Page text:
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Exclusive: Riot Survives Through The Storm

By Larry Petro, News Monkey
Wednesday, October 9, 2002 @ 7:00 AM


Riot Vocalist Mike DiMeo On Ge

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ďSwords and tequila carry me through the night...Ē ďSwords & Tequila,Ē from Fire Down Under, 1981.

It took more than just swords and tequila to get the band Riot through the nights over the years, but there were probably ample occasions to be driven to drinking and they certainly had to slash their way through the different musical styles that have come and gone since the bandís inception.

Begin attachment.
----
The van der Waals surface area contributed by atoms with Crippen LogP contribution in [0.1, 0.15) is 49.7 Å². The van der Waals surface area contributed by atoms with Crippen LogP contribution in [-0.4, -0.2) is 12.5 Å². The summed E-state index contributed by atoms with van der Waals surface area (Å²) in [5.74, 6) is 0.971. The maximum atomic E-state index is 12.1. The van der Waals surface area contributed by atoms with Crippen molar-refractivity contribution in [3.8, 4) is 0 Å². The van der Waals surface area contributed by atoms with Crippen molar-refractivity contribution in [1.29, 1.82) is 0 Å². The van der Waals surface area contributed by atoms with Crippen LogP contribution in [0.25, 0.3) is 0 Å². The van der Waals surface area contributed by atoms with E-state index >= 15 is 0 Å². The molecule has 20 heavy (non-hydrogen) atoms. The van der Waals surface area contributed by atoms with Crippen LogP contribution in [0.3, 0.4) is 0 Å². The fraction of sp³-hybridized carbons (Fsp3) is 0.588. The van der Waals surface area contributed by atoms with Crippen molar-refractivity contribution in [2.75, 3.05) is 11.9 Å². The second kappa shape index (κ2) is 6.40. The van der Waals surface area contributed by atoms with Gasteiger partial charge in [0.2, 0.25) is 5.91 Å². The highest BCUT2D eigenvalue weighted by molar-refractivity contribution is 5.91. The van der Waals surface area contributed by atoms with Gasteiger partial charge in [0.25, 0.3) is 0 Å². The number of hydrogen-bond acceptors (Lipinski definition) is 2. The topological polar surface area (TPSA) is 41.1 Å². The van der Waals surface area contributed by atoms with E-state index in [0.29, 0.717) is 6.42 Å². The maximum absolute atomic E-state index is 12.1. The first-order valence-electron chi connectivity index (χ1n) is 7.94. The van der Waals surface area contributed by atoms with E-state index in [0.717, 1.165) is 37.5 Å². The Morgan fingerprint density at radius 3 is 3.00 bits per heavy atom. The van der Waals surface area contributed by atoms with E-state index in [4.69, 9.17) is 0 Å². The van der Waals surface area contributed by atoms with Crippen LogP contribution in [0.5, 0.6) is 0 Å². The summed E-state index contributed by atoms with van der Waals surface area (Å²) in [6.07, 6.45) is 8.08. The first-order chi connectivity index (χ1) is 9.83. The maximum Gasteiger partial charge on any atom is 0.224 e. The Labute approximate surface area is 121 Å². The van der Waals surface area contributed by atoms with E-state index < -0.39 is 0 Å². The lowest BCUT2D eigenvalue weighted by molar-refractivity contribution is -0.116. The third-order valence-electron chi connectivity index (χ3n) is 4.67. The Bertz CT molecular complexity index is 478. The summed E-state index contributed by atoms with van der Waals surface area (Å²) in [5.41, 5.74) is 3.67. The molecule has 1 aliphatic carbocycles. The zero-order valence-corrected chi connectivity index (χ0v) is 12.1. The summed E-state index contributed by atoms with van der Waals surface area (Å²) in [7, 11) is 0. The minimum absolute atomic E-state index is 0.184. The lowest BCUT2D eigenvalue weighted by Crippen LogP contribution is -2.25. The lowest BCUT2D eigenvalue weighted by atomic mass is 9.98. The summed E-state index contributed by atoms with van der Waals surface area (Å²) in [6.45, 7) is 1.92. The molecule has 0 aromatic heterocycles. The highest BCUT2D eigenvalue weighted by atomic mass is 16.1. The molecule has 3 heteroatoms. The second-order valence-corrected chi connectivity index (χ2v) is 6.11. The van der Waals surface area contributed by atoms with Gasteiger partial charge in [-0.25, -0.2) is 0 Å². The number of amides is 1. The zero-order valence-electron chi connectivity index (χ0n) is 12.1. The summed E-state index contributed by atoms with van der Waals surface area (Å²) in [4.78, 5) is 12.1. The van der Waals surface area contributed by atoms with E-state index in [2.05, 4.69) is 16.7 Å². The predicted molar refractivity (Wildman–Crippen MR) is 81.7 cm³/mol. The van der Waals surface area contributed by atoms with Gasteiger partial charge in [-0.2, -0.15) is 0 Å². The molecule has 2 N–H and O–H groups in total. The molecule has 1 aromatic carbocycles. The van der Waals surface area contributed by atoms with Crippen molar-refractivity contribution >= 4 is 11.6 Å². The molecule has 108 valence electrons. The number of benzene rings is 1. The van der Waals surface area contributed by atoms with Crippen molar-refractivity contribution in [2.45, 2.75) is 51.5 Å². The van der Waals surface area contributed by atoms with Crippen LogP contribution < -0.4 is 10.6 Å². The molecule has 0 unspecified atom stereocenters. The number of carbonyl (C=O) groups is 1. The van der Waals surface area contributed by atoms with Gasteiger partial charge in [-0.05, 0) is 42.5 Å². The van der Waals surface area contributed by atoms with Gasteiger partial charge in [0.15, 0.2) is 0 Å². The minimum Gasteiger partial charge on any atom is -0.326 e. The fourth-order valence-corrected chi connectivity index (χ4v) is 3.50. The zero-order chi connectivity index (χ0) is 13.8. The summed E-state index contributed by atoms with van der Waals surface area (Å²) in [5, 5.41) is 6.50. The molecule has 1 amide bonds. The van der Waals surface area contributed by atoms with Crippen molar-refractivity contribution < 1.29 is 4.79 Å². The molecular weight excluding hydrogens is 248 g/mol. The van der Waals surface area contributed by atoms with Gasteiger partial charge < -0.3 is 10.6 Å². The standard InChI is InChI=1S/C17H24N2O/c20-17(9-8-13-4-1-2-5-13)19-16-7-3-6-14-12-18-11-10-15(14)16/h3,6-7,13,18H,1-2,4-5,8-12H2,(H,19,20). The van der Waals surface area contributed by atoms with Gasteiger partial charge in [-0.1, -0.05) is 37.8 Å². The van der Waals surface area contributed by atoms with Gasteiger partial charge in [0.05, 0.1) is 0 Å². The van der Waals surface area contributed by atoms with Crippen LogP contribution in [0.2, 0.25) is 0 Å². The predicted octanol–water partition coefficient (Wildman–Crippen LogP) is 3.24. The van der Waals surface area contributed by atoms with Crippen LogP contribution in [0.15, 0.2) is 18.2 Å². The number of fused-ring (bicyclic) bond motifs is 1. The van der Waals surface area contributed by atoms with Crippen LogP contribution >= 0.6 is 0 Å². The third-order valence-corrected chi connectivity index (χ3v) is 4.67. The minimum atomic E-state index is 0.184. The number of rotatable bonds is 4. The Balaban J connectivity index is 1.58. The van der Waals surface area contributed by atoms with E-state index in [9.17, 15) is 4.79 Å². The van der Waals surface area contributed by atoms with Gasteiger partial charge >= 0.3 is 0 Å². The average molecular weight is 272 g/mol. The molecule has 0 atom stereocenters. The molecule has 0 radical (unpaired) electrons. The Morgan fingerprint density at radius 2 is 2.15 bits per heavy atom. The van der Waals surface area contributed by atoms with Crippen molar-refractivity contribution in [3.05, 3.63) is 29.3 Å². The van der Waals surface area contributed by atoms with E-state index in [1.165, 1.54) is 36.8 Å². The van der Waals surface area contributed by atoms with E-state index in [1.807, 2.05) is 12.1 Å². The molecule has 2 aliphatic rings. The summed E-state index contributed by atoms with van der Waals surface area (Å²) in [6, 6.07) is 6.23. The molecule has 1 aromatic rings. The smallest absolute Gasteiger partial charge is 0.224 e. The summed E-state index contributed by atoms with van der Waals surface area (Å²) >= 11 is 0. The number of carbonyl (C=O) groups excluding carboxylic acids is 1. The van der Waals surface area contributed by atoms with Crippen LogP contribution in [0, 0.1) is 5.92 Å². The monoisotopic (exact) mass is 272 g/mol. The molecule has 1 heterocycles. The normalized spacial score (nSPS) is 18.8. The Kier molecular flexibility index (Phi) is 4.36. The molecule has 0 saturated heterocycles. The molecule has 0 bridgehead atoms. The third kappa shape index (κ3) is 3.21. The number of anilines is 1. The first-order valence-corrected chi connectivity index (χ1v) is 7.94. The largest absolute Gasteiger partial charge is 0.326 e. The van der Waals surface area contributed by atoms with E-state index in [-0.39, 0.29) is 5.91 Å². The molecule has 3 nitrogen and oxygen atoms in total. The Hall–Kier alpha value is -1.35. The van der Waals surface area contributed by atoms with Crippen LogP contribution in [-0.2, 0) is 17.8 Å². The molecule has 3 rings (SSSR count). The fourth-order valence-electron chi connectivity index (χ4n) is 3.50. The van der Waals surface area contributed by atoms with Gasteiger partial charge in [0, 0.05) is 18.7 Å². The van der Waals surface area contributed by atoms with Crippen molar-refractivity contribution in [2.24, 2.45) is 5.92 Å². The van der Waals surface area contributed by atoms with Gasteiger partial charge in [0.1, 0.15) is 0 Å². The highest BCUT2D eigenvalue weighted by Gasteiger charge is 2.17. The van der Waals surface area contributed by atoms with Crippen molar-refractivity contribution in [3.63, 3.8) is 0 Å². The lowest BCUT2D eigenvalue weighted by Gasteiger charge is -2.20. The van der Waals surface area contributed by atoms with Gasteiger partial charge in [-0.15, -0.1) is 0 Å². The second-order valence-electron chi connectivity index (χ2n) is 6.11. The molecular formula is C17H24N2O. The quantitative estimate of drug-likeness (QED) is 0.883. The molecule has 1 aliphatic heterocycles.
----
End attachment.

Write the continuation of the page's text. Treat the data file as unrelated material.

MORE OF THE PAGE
Formed in 1976 by guitarist Mark Reale, the band immediately sought to establish themselves as a rock act with a hard edge and catchy riffs. Joined by Guy Speranza (vocals), L.A. Kouvaris (guitar), Peter Bitelli (drums) and Jimmy Iommi (bass), the band released their first album, Rock City in 1978. The band caught the attention of Capitol Records, who signed the band and released their second opus, Narita in 1979, but not before replacing Kouvaris on guitar with Rick Ventura. The band changed labels again, signing with Elektra Records and in 1981 released quite possibility the bandís most definitive album, Fire Down Under, which contained the above mentioned song ďSwords & Tequila,Ē which by itself probably turned more fans on to this band than any other in their entire catalog. This recording again was preceded by member changes, this time adding Kip Leming on bass and Sandy Slavin on drums.